People matter; people make a difference. That simple idea lies at the root of religious faith. Its connotations may differ for different people at different times of their lives but it’s the basic answer to the question: what difference does it make whether we believe in God and, more specifically, in God’s love or not.
Almost everyone I know who’s serious about faith wrestles with this question at one time or other. Those who don’t throw up their hands claiming that they have something better to do with their time, like the dishes or next month’s budget, come to the conclusion that the question is inseparable from the question of whether they – their lives, their loves, their efforts, their dreams – make any difference.
People have always faced a universe that makes us seem irrelevant whether it’s the power of a storm to destroy any trace of our very existence in seconds or the latest photograph of galaxies whose immensity and age make our brief lifespan seem totally inconsequential.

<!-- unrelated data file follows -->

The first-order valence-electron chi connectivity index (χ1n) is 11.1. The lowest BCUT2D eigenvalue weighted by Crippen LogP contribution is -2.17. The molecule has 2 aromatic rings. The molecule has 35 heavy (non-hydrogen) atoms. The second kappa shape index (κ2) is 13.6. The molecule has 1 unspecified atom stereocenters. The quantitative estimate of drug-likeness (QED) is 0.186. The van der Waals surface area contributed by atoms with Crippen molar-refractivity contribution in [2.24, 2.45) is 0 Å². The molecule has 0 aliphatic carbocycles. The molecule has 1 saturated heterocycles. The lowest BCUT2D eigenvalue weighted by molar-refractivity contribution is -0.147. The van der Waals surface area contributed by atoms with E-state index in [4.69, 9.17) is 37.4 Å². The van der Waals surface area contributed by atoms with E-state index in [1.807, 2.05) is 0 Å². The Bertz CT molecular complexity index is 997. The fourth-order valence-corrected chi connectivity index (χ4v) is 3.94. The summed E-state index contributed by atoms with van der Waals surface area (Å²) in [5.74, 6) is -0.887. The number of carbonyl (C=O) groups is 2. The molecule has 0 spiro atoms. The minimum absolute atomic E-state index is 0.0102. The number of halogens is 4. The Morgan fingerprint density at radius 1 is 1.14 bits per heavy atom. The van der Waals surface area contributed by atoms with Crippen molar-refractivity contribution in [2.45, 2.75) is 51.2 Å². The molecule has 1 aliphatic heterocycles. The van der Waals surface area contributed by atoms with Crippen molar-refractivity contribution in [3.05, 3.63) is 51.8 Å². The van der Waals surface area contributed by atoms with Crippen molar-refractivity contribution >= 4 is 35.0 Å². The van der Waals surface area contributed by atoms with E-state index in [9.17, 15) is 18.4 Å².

The scriptural story of creation, couched in ancient concepts, asserts that Creative Center of the universe knows us and cares for us. The Creator in the story of Genesis goes to the trouble of reopening the work of creation to provide for human happiness. “It is not good for the human to be unique, I will remake it into a community.” To the Creator we’re worth care and effort. We matter.
There’s a crucial corollary to the observation that belief in God’s love means that we matter. The really important response to God is to live, as much as we are able, in a way that matters, a way that makes a difference. The ultimate denial of God isn’t to intellectually dismiss him. It is to live as though we don’t matter. To tell ourselves, and to make decisions as though, we make no difference. That is the most profound rejection of God.